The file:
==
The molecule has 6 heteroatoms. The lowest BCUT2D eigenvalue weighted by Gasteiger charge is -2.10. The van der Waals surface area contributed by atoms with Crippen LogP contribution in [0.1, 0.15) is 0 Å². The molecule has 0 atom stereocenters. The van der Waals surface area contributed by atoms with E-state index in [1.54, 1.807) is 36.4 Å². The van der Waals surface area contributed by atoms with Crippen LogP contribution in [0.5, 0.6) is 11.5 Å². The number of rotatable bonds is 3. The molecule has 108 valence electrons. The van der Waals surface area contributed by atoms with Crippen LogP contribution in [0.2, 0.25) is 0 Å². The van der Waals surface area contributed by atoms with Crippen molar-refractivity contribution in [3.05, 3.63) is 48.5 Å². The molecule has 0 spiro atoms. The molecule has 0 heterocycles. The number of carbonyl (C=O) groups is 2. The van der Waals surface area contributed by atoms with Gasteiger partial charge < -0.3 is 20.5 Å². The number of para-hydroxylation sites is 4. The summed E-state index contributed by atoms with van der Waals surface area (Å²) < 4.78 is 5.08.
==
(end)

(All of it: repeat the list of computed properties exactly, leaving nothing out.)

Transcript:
The molecule has 6 heteroatoms. The lowest BCUT2D eigenvalue weighted by Gasteiger charge is -2.10. The van der Waals surface area contributed by atoms with Crippen LogP contribution in [0.1, 0.15) is 0 Å². The molecule has 0 atom stereocenters. The van der Waals surface area contributed by atoms with E-state index in [1.54, 1.807) is 36.4 Å². The van der Waals surface area contributed by atoms with Crippen LogP contribution in [0.5, 0.6) is 11.5 Å². The number of rotatable bonds is 3. The molecule has 108 valence electrons. The van der Waals surface area contributed by atoms with Crippen LogP contribution in [0.2, 0.25) is 0 Å². The van der Waals surface area contributed by atoms with Crippen molar-refractivity contribution in [3.05, 3.63) is 48.5 Å². The molecule has 0 spiro atoms. The molecule has 0 heterocycles. The number of carbonyl (C=O) groups is 2. The van der Waals surface area contributed by atoms with Gasteiger partial charge < -0.3 is 20.5 Å². The number of para-hydroxylation sites is 4. The summed E-state index contributed by atoms with van der Waals surface area (Å²) < 4.78 is 5.08.